T is for a duration variable. The objective of this equation is to calculate the amount a tree has grown for a single cycle and the duration of the cycle is specified by T.

HOKAY!! Now I see why parts of your equation are a bit like Future Value of money formulas...
The using of e^(.....) is obviously for continuous compounding.

Well, I entered your formula along with the values of the variables (I use UBasic programming)
but cannot come anywhere near .112113.... as solution: I get 0.006953....

You got that formula from "WHO"?

Again, I'll tell you that I don't understand what you mean by needing "help in coding".
Let's take something simple:
A = u + v + w^x
u=4, v=5, w=2, x=3
Much smaller/simpler than your problem, but works same way.
To "code" that in UBasic:

u=4, v=5, w=2, x=3
A = u + v + w^x
Print A
output: 17

If it helps, I renamed your variables this way:
u=C1=1.1557, v=C2=1.0031, w=C3=-0.0408, x=C4=0.9807, y=C5=0.0314, z=CR=0.475
p=SI=60, q=RELHT=0.806719650456935, r=AGET=76.4073801204541
f=RHB=-1.6, g=RHK=1, h=RHM=1.1, i=RHR=13, j=RHXS=0, k=RHYXS=0.05

So, as example, the left side of the 1st line of your formula becomes:
u * p^v * (1 - e^(w * (r - 1)))^(x * p^y)
• Jun 3rd 2012, 08:58 PM
cwigley
Re: Simple but long proof...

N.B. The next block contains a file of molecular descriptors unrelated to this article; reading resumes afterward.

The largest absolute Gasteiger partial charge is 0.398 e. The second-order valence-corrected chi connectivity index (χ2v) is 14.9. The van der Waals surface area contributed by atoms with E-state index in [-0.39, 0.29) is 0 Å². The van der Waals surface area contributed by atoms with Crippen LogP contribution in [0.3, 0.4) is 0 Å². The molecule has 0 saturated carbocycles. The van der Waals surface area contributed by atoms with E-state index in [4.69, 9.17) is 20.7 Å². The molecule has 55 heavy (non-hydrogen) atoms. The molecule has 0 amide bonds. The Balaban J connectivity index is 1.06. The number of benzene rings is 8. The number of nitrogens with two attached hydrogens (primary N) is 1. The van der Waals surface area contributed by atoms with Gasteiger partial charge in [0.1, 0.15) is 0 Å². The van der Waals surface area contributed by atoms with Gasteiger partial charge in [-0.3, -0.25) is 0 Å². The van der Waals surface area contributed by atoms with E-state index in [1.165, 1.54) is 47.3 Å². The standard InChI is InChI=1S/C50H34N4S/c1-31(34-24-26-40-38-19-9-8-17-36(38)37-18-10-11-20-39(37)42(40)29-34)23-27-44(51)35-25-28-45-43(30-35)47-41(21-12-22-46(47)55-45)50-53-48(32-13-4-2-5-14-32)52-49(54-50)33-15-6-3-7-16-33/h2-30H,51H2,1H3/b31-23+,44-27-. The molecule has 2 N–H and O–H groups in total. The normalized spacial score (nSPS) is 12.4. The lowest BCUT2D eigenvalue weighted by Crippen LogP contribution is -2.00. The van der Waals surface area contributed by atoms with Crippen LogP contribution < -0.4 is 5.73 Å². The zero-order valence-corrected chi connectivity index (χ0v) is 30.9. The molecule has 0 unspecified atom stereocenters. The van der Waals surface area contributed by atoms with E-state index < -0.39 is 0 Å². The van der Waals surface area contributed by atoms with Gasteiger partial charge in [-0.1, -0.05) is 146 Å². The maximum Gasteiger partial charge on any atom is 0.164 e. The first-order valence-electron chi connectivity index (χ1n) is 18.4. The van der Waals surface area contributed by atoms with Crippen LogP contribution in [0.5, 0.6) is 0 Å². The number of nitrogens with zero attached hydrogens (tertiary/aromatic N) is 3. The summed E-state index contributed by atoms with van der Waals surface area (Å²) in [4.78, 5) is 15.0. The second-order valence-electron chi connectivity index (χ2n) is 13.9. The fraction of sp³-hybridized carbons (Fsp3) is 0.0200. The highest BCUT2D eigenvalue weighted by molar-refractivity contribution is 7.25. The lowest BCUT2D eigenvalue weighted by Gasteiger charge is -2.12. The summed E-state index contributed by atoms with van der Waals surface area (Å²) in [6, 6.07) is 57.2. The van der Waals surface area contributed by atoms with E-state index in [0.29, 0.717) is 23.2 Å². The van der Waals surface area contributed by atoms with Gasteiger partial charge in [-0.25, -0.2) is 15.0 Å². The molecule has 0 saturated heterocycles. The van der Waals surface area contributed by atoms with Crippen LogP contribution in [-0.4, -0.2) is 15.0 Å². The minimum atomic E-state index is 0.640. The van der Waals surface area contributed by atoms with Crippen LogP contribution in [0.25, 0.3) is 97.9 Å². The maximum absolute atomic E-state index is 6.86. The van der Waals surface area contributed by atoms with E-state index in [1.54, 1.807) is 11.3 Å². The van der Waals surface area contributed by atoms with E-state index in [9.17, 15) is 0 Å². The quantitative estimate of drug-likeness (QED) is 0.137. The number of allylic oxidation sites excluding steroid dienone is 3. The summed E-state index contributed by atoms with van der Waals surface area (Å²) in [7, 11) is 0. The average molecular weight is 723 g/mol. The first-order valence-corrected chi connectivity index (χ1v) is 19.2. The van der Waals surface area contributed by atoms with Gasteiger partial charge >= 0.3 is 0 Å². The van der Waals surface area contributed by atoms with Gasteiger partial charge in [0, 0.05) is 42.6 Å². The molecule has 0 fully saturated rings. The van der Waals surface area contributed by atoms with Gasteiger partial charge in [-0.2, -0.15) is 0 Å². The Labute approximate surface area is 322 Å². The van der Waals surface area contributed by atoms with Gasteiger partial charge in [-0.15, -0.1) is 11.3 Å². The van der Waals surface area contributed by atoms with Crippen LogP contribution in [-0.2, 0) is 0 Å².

Man after many rounds with the provider of that #\$@! equation I finally got it worked out. I started off assuming the equation was right and my math was wrong. Turns out there were several errors in there that were a result of him not knowing how to specify his needs in an equation. Below is the working C# code that produces the desired result. You will notice a couple of bounding statements that weren't in the original equation!!

You have no idea how much you helped me man, truely appreciate it. I was losing my mind!

private double getHeightGrowth(){
double condition1 = (100*Math.Pow(CR, 3.0)*Math.Exp(-5.0*CR)) > 1.0 ? 0.99 : (100*Math.Pow(CR, 3.0)*Math.Exp(-5.0*CR));
double condition2 = (RHK)*Math.Pow((1.0+((Math.Pow((RHK/RHYXS), (RHM-1.0)))-1.0)*Math.Exp(((-1.0*RHR)/(1.0-RHB))*((Math.Pow(RelativeHeight, (1.0-RHB)))-(Math.Pow(RHXS, (1.0-RHB)))))),(1.0/(1.0-RHM))) > 1.0
? 0.99
: (RHK)*Math.Pow((1.0+((Math.Pow((RHK/RHYXS), (RHM-1.0)))-1.0)*Math.Exp(((-1.0*RHR)/(1.0-RHB))*((Math.Pow(RelativeHeight, (1.0-RHB)))-(Math.Pow(RHXS, (1.0-RHB)))))),(1.0/(1.0-RHM)));
double result = DurationOfCycle*
(((C1*(Math.Pow(SiteIndex, C2)))*Math.Pow((1.0-Math.Exp(C3*((AGET)+5.0))), (Math.Pow((C4*SiteIndex), C5))))-
((C1*(Math.Pow(SiteIndex, C2)))*Math.Pow((1.0-Math.Exp(C3*(AGET))), (Math.Pow((C4*SiteIndex), C5)))))*(0.25*condition1+0.75*condition2);

return result/5.0;
}
• Jun 4th 2012, 01:11 PM
Wilmer
Re: Simple but long proof...
Quote:

Originally Posted by cwigley
I was losing my mind!

(100*Math.Pow(CR, 3.0)*Math.Exp(-5.0*CR))

Happy fer you, buddy; glad to see you're not playing basketball for Jack Nicholson's team!

Why use that messy C# language...YUK!
Above would be in Basic: (100 * CR^3 * e^(-5*CR))
In case you forgot: exp(x) is same as e^x
• Jun 4th 2012, 03:36 PM
cwigley
Re: Simple but long proof...
In that messy C# stuff ^ is an XOr operator. I am happy to code in about anything, do it long enough its all semantics. C# was just part of the requirement :)